Project 2 – Irrigated Pasture Management to Reduce E. coli in Tailwater
Lab Members – Kate Knox, Donna Dutra
Partners – Randy Dahlgren, Rob Atwill
We examined the transport of E. coli from a 12 acre flood irrigated pasture to determine how pasture management affected concentrations in pasture runoff. Irrigation was managed to create a range of runoff rates during 14 irrigation events. This allowed us to investigate the potential to reduce E. coli concentrations by reducing runoff rate; thus, reducing erosion of bacteria from cattle fecal pats and flushing of bacteria from the pasture. The timing of grazing by beef cattle was managed to create a range of total days rest between grazing and irrigation of the pasture. This allowed us to characterize the reduction in E. coli in attributable to processes such as mortality of E. coli and drying of fecal pats.
Pasture irrigation and grazing was managed to create a range of runoff and days rest from grazing across 14 irrigation events.
We found that as irrigation runoff increased, E. coli in pasture runoff increased. This was due to increased pollutant mobilization and transport capacity as runoff rate increases. E. coli concentrations were highest when cattle were actively grazing the pasture. E. coli concentration was reduced with increased rest between grazing and irrigation. This was due to: 1) natural mortality of microbes in cattle fecal pats as pat age increases; and 2) the drying of the fecal pat and the formation of a dry shell on the outside of the pat reducing the susceptibility of the pat to erosion by irrigation water flowing across the pasture.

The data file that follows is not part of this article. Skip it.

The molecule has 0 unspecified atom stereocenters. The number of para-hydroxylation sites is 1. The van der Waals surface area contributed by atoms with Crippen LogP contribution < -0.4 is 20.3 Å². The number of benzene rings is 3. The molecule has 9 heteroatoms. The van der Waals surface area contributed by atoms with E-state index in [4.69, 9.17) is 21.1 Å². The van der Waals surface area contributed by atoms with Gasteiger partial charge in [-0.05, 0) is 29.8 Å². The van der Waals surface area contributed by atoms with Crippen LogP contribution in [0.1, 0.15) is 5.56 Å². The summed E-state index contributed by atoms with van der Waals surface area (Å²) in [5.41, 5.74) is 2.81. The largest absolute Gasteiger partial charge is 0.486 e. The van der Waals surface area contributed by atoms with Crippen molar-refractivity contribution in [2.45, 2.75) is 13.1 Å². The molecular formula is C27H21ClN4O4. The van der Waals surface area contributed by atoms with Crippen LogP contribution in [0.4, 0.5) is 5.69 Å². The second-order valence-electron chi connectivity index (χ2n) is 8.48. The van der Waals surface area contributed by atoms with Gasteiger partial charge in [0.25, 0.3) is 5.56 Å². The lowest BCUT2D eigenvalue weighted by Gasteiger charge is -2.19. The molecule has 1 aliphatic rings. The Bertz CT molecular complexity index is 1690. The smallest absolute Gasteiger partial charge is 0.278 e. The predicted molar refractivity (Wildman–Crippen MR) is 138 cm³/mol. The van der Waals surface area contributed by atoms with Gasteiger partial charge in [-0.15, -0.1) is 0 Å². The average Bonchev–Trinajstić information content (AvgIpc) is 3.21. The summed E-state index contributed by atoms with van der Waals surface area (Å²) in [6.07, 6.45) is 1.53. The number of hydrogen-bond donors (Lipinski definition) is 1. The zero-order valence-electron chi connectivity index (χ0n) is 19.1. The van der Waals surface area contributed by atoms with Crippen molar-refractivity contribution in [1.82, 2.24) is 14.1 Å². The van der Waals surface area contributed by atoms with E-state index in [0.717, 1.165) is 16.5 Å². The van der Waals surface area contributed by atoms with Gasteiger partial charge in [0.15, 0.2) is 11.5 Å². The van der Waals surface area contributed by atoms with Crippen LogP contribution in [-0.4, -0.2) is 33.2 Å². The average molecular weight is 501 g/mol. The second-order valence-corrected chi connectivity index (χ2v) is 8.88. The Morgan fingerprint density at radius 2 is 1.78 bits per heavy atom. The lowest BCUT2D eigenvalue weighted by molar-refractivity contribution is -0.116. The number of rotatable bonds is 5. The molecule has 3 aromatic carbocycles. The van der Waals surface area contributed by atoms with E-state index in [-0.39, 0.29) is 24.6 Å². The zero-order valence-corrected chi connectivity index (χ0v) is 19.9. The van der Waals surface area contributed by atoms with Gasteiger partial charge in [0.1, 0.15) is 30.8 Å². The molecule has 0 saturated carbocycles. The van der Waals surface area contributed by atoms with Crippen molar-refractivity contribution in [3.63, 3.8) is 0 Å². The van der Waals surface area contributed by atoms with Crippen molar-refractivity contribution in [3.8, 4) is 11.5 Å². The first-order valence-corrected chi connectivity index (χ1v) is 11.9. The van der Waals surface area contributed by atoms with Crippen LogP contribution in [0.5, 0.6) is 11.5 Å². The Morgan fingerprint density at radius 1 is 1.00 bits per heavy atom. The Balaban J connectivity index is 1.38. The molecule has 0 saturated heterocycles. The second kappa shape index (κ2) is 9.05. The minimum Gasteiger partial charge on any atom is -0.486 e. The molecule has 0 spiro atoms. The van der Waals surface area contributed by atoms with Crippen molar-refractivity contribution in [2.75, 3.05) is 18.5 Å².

Irrigation and grazing management can reduce E. coli transport from pastures.
E. coli transport from pastures can be reduced with irrigation management designed to minimize tailwater runoff rate and volume. Significant reduction in E. coli concentration can also be achieved by rotating cattle out of a pasture to allow several days of rest from grazing prior to irrigation.
Knox, A.K., K.W. Tate, R.A. Dahlgren, and E.R. Atwill. 2007. Management Reduces E. coli in Irrigated Pasture Runoff. California Agriculture. 61:159-165. Download
Project 3 – Irrigation Management to Improve Meadow Forage Quality and Reduce Runoff
Lab Members – Laura Murphy, Charlie Battaglia, Shannon Cler, Natalie Stoddard
Partners – Holly George, David Lile, Mike Singer